Woman rubbing her leg after a fall because she couldn’t hear.

From depression to dementia, many other health conditions are connected to the health of your hearing. Here are just a few of the ways your hearing is related to your health.

1. your Hearing is Affected by Diabetes

A widely-cited study that examined more than 5,000 adults found that people who had been diagnosed with diabetes were two times as likely to endure mild or worse hearing impairment when tested with low- or mid-frequency sounds. Impairment was also more likely with high-frequency sounds, but not as severe. This same research revealed that individuals who had slightly elevated blood sugar levels (pre-diabetic) were 30% more likely to have hearing impairment. A more recent meta-study discovered that the link between hearing loss and diabetes was consistent, even when controlling for other variables.

So it’s fairly well established that diabetes is connected to an increased danger of hearing loss. But why would diabetes put you at an increased danger of suffering from hearing impairment? Science is at a bit of a loss here. Diabetes is connected to a wide variety of health problems, and in particular, can cause physical damage to the kidneys, eyes, and extremities. It’s feasible that diabetes has a similar damaging affect on the blood vessels of the inner ear. But management of overall health may also be a relevant possibility. A study that looked at military veterans underscored the connection between hearing loss and diabetes, but specifically, it revealed that those with uncontrolled diabetes, essentially, people who are not managing their blood sugar or otherwise taking care of the disease, suffered worse outcomes. It’s essential to have a doctor test your blood sugar if you suspect you might have undiagnosed diabetes or are pre-diabetic.

2. Your Ears Can be Damaged by High Blood Pressure

Multiple studies have revealed that hearing loss is connected to high blood pressure, and some have found that high blood pressure may actually accelerate age-related hearing loss. The results are consistent even when controlling for variables such as noise exposure and whether you’re a smoker. The only variable that seems to make a difference is gender: Males with high blood pressure are at a higher danger of hearing loss.

Your ears aren’t part of your circulatory system, but they’re darn close to it: Two of your body’s primary arteries run right by your ears in addition to the presence of tiny blood vessels in your ears. Individuals with high blood pressure, in many cases, can hear their own blood pumping and this is the source of their tinnitus. That’s why this type of tinnitus is known as pulsatile tinnitus; you hear your pulse. The foremost theory why high blood pressure would speed up hearing loss is that high blood pressure can lead to physical harm to your ears. If your heart is pumping harder, there’s more force behind each beat. The smaller blood vessels inside of your ears can be damaged by this. High blood pressure is treatable using both lifestyle changes and medical interventions. But if you think you’re experiencing hearing impairment, even if you think you’re not old enough for age-related hearing loss, you need to schedule an appointment to see us.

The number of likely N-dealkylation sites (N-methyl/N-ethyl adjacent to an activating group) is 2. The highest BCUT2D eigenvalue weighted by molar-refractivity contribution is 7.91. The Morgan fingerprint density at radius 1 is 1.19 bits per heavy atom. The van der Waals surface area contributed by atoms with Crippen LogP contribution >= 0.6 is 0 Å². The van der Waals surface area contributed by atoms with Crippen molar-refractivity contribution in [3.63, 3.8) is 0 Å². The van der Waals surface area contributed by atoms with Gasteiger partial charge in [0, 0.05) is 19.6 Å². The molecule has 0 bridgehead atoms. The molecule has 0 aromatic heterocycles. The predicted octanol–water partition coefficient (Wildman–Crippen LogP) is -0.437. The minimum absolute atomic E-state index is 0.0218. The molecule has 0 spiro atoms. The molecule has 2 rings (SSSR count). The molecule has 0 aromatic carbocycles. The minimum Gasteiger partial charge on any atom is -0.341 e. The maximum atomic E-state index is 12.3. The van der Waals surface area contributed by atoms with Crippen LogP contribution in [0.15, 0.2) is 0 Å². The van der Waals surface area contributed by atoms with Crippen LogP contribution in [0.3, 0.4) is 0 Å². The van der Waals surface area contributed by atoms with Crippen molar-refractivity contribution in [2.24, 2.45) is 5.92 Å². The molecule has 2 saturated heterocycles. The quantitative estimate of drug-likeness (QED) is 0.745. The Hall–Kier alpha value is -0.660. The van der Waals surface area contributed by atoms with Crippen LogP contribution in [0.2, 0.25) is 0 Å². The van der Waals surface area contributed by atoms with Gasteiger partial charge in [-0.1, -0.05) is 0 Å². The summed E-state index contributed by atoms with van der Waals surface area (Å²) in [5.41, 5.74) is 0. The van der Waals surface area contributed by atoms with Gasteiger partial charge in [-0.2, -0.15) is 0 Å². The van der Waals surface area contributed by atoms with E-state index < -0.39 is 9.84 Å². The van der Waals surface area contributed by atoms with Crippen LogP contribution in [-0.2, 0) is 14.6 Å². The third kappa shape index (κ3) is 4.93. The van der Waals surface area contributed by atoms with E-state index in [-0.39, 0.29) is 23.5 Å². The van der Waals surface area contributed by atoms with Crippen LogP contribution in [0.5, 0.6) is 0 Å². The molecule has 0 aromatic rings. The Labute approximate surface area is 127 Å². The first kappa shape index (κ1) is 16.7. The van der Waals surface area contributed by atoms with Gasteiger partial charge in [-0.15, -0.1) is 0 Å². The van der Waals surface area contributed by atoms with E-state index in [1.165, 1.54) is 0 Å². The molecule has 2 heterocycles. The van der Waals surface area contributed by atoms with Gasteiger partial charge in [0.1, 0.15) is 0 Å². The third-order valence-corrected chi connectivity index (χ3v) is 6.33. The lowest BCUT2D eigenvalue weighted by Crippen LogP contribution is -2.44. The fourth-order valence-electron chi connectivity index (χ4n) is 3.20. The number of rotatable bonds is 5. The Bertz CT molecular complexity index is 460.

3. Dementia And Hearing Loss

You might have a greater chance of dementia if you have hearing impairment. Research from Johns Hopkins University that observed almost 2,000 patients over the course of six years found that the danger of cognitive deterioration increased by 24% with just mild hearing impairment (about 25 dB). Another study by the same researchers, which followed subjects over more than a decade, found that the worse a subject’s hearing was, the more likely that he or she would develop dementia. These studies also demonstrated that Alzheimer’s had an equivalent link to hearing loss. Based on these findings, moderate hearing loss puts you at 3X the chance of someone without hearing loss. Extreme hearing loss puts you at almost 4x the risk.

The bottom line is, if you’re suffering from hearing loss, you need to get it evaluated and treated. Your health depends on it.

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References

https://www.mayoclinic.org/diseases-conditions/hearing-loss/symptoms-causes/syc-20373072
https://annals.org/aim/fullarticle/741394/diabetes-hearing-impairment-united-states-audiometric-evidence-from-national-health
https://www.nih.gov/news-events/news-releases/hearing-loss-common-people-diabetes
https://www.ncbi.nlm.nih.gov/pubmed/23150692
https://www.ncbi.nlm.nih.gov/pmc/articles/PMC4632848/
https://jamanetwork.com/journals/jamainternalmedicine/fullarticle/1108740
https://www.helpingmehear.com/hearing-aids-facts/
https://www.hindawi.com/journals/bmri/2018/8541638/
https://www.ncbi.nlm.nih.gov/pmc/articles/PMC3889339/
https://www.sciencedirect.com/science/article/pii/S1808869415310016
https://jamanetwork.com/journals/jamainternalmedicine/fullarticle/1558452
https://jamanetwork.com/journals/jamaneurology/fullarticle/802291

The site information is for educational and informational purposes only and does not constitute medical advice. To receive personalized advice or treatment, schedule an appointment.

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